HFO Rate Comparison Between Task and Control Conditions
We tested whether the HFO rates were modulated during the task condition as compared to the control condition. The choice of control condition was based on the design of the tasks and our previous reports of single neuron firing in the same patients (Boran et al., 2019a, 2020b; Fedele et al., 2020b). To assure that subjects were actually engaged in the task, we only used trials where the subject responded correctly.
For the verbal working memory task (Boran et al., 2019a), we compared the HFO rate during maintenance for low workload trials (set size 4) and high workload trials (set size 6 or 8) within each anatomical region.
For the visual working memory task (Boran et al., 2020b), we compared the HFO rate during maintenance for low workload trials (set size 1 or 2) and high workload trials (set size 4 or 6) within each anatomical region.
For the fearful faces task (Fedele et al., 2020b), we compared the HFO rate during the presentation of stimuli for trials with fearful faces (aversive condition) and trials with neutral landscapes (neutral condition).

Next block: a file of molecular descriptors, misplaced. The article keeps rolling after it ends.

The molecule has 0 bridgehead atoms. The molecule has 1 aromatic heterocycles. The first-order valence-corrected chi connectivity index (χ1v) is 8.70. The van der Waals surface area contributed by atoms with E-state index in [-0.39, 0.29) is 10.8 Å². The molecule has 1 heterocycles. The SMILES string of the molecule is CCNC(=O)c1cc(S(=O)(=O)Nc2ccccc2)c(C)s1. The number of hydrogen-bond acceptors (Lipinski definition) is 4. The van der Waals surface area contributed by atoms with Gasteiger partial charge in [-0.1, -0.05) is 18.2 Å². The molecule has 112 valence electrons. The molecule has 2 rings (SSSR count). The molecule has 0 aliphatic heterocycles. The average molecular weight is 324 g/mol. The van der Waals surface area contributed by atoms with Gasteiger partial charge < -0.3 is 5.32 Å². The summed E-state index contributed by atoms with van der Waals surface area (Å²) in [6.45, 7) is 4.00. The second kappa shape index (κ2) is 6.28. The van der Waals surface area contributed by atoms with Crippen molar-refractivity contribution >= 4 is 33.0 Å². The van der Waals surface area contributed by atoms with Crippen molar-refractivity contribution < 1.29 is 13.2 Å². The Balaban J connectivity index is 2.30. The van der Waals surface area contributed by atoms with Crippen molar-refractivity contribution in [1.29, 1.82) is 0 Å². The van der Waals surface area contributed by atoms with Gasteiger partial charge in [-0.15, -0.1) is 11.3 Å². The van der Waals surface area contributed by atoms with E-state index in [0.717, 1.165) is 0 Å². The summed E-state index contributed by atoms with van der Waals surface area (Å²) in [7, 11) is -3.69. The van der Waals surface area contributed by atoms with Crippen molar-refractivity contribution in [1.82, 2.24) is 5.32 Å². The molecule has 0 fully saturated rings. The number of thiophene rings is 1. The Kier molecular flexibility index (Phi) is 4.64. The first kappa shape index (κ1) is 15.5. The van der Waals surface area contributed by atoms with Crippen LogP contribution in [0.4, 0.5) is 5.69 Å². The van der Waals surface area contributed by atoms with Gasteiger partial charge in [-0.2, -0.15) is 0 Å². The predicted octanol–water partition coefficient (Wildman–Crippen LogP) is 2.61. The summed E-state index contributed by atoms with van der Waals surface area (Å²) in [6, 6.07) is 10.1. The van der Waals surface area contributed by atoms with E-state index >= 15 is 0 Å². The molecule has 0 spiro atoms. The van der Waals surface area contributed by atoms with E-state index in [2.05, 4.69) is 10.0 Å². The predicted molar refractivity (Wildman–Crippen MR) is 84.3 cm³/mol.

To assess the significance of the difference of HFO rates across task conditions, we used the Wilcoxon rank-sum test. Next, we determined the number of channels where the HFO rate increased or decreased significantly (Wilcoxon rank-sum test). Furthermore, to assess the significance of the number of channels showing any effect, we used a permutation test with scrambled labels: we created a null distribution estimated from n > 200 permutations on data with scrambled labels. For the permutation test, the iEEG of each task condition was considered as 1 bin; we did not split the iEEG further. The minimum p-value is limited by the number of permutations as p = 1/(number of permutations + 1). Reported p-values were based on the percentage of values in the empirically estimated null distribution that was exceeded by the observed value. For all tasks and channels, we performed the analysis separately for all types of HFOs (ripples, FRs and FRandRs).
HFO Rate Does Not Differ Between Task and Control Condition
To test our primary hypothesis, we identified channels where the HFO rate was modulated by the task condition compared to the control condition. The median HFO rate over all the tasks was 4.14, 2.38, and 0.07 events/min for ripples, FRs, and FRandRs, respectively. The absolute and relative numbers of channels where task condition changed the HFO rate either up or down is given in (Figure 4).